5. mm John Muhanji says:

    Digby, you are such a blessed team in this cohort my dear brother. I am impressed with your deep analysis and connecting what Bebbington wrote. I am curious to know what you felt on whether the evangelicals made any revival or not? What I noticed was whenever they made a move, there was another descending voice that came up from within to counter. Why is it common among Christians that wherever a theological perspective is raised, many support and many critique the whole process? Thank you for this great sharing.

  6. mm Jenn Burnett says:

    I appreciate you highlighting the often conflicted relationship between the Enlightenment and Evangelicalism. It seemed to me that they took great pains to begin in scripture but then would accomodate external reasoning practices (as you pointed out with Bacon). There was severe critique of ‘liberals’ whose thinking originated somewhere other than scripture. And yet Paul himself started with the idols ‘to an unknown god’ to help bring people to Christ. Granted, he was starting with his own tradition, but I wonder at this prescription for the highly secular environment that you and I find ourselves in. As you mention in your later comments, environmentalism is a key narrative today. In many ways this is demanding a ‘revival’ type experience of returning to roots of nurturing and stewarding resources. I can see this call in the gospel. The environmental movement often highlights our need to slow down, repent from excessive productivity, consume less—all which I find in the gospel concept of a Sabbath and in rhythms of fasting and prayer. Perhaps the call for today in a secular context is not so much revival—as you point out their is no memory of faith to return to—but maybe more accurately is an invitation to repentance. Though a common understanding of sin may be absent, a recognition that the way we’ve gone has done harm is quite familiar. Is it possible today’s revival is mass repentance? That is, turning away from the environmental calamity that we are heading toward?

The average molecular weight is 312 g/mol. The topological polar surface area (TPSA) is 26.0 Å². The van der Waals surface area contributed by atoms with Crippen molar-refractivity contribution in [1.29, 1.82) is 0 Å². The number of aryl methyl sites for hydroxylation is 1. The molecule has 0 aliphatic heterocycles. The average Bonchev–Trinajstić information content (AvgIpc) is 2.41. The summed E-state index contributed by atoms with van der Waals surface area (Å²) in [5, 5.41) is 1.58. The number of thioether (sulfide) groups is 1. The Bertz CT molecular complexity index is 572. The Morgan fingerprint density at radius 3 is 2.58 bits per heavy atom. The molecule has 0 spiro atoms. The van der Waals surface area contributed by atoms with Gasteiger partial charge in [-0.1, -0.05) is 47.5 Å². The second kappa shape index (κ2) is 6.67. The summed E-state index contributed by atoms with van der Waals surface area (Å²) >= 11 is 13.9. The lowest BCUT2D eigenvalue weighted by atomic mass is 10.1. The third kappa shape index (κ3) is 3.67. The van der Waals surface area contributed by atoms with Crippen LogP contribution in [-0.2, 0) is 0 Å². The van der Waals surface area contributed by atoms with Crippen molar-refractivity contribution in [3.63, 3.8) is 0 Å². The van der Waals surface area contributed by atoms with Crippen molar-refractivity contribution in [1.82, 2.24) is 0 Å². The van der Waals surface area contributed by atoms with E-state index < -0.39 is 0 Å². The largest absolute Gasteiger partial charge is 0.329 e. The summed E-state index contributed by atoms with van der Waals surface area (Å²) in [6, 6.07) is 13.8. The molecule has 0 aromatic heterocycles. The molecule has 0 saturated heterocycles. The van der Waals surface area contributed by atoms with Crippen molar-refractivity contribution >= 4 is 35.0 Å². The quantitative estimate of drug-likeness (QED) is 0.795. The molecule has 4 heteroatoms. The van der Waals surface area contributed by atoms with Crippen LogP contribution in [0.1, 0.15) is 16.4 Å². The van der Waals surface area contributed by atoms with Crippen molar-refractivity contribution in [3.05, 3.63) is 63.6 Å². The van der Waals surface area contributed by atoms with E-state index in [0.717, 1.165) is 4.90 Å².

7. mm Harry Fritzenschaft says:

    Digby,
    Brilliant post as usual. You responded to Mario by stating, “we are learning to speak a new language in a new time, with a very old story and no particular map.” I think this is the challenge in each one of our locales. How does this source material apply to your research (if at all)? Thanks again and talk to you soon.